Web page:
August 13, 2008

 

US Wheat Review on Tuesday: CBOT slips; Kansas City Board of Trade, Minneapolis Grain Exchange close up with corn

 

 

U.S. wheat futures ended mixed Tuesday amid spillover support from a late rally in Chicago Board of Trade corn and bearish forecasts for an increase in world supplies.

 

CBOT September wheat fell 3 1/2 cents to US$7.90 1/4 per bushel. Kansas City Board of Trade September wheat rose 2 cents to US$8.27, and Minneapolis Grain Exchange September wheat jumped 9 1/2 cents to US$8.91 1/4.

 

Late gains in corn helped wheat trim early losses, traders said. CBOT September wheat closed well off its session low of US$7.77 after briefly trading higher in late dealings.

 

There was some corn-wheat spreading, traders said. UBS was noted buying 500 contracts of CBOT December corn and selling 500 contracts of CBOT December wheat.

 

U.S. Department of Agriculture forecasts for increased global production and carryout were seen as bearish. Global 2008-09 ending stocks were projected at 136.2 million metric tonnes, up from 133.1 million last month.

 

The USDA raised its forecast for world 2008-09 production 6.5 million tonnes from July to a record 670.8 million tonnes. Projected increases for the EU-27, India, Russia, Ukraine, and the U.S. more than offset reductions for Argentina and Afghanistan.

 

U.S. 2008-09 carryout was raised to 574 million bushels from 537 million in July, contrary to trade expectations for a decrease. An increase of soft red winter wheat stocks to 174 million bushels from 141 million last month helped keep CBOT wheat under pressure, an analyst said.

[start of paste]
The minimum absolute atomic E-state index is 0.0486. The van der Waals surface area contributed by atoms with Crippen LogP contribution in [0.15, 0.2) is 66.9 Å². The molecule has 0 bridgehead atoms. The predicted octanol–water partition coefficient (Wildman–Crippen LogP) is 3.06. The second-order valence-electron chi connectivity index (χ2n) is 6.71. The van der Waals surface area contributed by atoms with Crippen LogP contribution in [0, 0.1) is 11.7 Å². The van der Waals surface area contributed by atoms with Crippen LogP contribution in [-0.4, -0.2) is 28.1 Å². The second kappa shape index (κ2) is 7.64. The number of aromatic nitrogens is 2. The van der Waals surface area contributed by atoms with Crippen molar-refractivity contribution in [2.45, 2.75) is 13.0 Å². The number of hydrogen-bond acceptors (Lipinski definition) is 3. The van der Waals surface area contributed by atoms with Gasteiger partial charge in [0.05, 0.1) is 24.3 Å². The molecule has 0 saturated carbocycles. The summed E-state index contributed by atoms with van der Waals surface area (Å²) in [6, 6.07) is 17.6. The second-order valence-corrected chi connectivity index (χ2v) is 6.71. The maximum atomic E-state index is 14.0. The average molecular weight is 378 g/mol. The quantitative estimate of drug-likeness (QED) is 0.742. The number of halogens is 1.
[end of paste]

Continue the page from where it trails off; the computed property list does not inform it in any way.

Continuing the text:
Looking ahead, large global supplies should continue to hang over the markets, a trader said. However, solid world export demand is expected to keep providing underlying support, he said.

 

 

Kansas City Board of Trade

 

KCBT wheat kept an eye on CBOT corn as the market shook off its early losses, a floor trader said. Volume was "really light" in the pit and slow on the screen, he said.

 

The USDA's estimates on domestic production were more neutral than forecasts for increasing global supplies, a KCBT trader said. The agency nudged its forecast for U.S. 2008-09 all wheat production to 2.462 billion bushels from 2.461 billion last month. Hard red winter wheat carryout rose to 243 million bushels from 232 million last month.

 

 

Minneapolis Grain Exchange

 

The turnaround in CBOT corn boosted MGE wheat futures, a floor trader said. Market participants were "mostly watching the corn all day," he said.

 

But MGE September wheat traded higher during the session even when deferred contracts and the other markets were in negative territory. The nearby contract has seen a "strong upward trend" since last week, a trader said.

 

September wheat traded at an inverse to December during the session, before December closed at a 1/2 cents premium to the nearby contract. A week ago, December wheat closed 17 cents above September.

 

Short covering has supported the nearby contract as it approaches expiration, a MGE floor trader said. There also are bullish concerns about spring wheat harvest delays and ideas that farmers might sit on their grain in hopes of higher prices, a MGE trader said. Harvest was 16% complete as of Sunday, behind the average of 36%, according to the USDA.

 

As for USDA crop data, hard spring wheat ending stocks dropped to 90 million bushels from 91 million last month.

 

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